In October 2022, the CTO of 37signals, David Heinemeier Hansson, published a piece on why hey.com was leaving the cloud. You can read the full article here, Why we’re leaving the cloud (hey.com); the gist of the post is that cloud is not cost effective. More recently, InfoWorld published a piece by David Linthicum, 2023 could be the year of public cloud repatriation | InfoWorld, hitting on why it may be more cost effective to move back to private data centers. You see the trend – cloud may not be providing the ROI that is expected, especially if your organization has just performed a bunch of lift-and-shift without application refactoring.
While the titles are attention grabbing, and the articles have valid points, they don’t really tell the full story. Folks in the industry may scan the headlines and believe that a mass cloud exodus is on the verge of happening, but we really need to look at what part of the cloud we are speaking to. We need to distinguish between IaaS, PaaS and SaaS, as well as related services and systems, such as IDaaS (identity as a service, aka Azure AD, Okta, and so on).
SaaS is king for business productivity
37signals is a SaaS application company – with basecamp.com, a project management platform, and hey.com, a cloud email service. Neither product offers a private hosted version, so while 37signals is leaving the cloud, the services they offer you, well, are still cloud services. Sure, they may not be hosted in AWS or GCP, but the organizations that consume these platforms will be accessing and using them as cloud services.
These days, nobody wants to manage a SharePoint farm, and certainly not Exchange Server. But it’s not just office suites such as Office 365 and Google Workspace (and hey.com). In recent years we have seen an explosion of growth with SaaS applications and platforms, and this is something that is continuing to trend upward.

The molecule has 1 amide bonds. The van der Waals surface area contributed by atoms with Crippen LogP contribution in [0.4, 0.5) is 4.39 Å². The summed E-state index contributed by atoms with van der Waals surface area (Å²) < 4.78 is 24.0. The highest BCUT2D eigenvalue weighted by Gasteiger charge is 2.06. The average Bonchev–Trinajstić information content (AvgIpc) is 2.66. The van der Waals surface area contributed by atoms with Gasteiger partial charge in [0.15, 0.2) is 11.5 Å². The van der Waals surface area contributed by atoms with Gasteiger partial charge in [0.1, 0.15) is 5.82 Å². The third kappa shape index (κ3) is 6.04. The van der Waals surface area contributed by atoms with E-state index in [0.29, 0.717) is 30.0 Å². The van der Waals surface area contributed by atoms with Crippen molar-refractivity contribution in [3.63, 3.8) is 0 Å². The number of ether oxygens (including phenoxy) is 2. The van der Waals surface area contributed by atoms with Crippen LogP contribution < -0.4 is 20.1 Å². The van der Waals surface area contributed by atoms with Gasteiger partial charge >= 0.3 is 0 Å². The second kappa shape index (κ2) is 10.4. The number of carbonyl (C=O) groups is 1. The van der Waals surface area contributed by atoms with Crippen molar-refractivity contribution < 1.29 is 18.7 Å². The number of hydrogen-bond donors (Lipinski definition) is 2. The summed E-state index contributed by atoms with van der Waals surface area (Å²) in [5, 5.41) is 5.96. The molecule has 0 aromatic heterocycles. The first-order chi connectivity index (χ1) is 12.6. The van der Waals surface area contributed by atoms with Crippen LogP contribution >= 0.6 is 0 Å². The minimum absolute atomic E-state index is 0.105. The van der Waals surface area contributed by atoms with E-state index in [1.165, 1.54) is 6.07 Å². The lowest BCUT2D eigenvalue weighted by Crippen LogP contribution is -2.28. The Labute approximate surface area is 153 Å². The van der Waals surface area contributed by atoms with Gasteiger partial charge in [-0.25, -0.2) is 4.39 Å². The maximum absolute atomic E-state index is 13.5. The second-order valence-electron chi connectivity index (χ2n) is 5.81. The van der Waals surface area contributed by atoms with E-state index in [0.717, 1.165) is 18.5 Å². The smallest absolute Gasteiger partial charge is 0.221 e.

VPN is an antiquated means of access
Whether it’s IaaS or PaaS, hosted in private data centers or in some form of cloud, needing to access applications from everywhere and anywhere is as important as ever. With COVID-19 and the remote workforce, it strained organizations trying to find ways to allow access to applications for the workforce. While VPN may have been the path of least resistance to allowing remote access, it’s certainly not well aligned to Zero Trust. Cloud platforms provide means for modern access, and modern authentication, to applications, regardless of where they exist. Products such as Azure AD Application Proxy can be that conduit, are easy to deploy, and can be used to supplant VPN access. Sure, there may be the edge cases where VPN still provides the necessary means of access, but organizations should realize that success is much easier when we are not picking one-size-fits-all solutions.
Cloud-native devices ease administrative burden
Closely tied to VPN access was the struggle of organizations trying to manage Windows devices that were Active Directory joined, or Hybrid Azure AD Joined. Concerns included patch management, group policy changes, and expired user passwords. The question of machine account password age and the relationship it has with Active Directory became a huge point and topic of confusion.
Microsoft has used the past few years to really push Azure AD Joined devices, making device identity cloud-native. Yes, we still have the issue of remote troubleshooting, which is regardless of how they device identity exists. Yes, we still need to use something like Intune to manage the devices, and the road has been bumpy in replacing group policy. And yes the ROI is not worth it for most organizations to redeploy Windows on existing Hybrid Azure AD Joined devices until those devices are due for a hardware refresh. But we should continue to build the path towards the cloud, away from Active Directory, for client devices.
For those in the Microsoft ecosystem with Active Directory and Azure AD, cloud-native devices can still access on-prem resources tied to Active Directory, either when on a corporate network or coming across the VPN (unfortunately).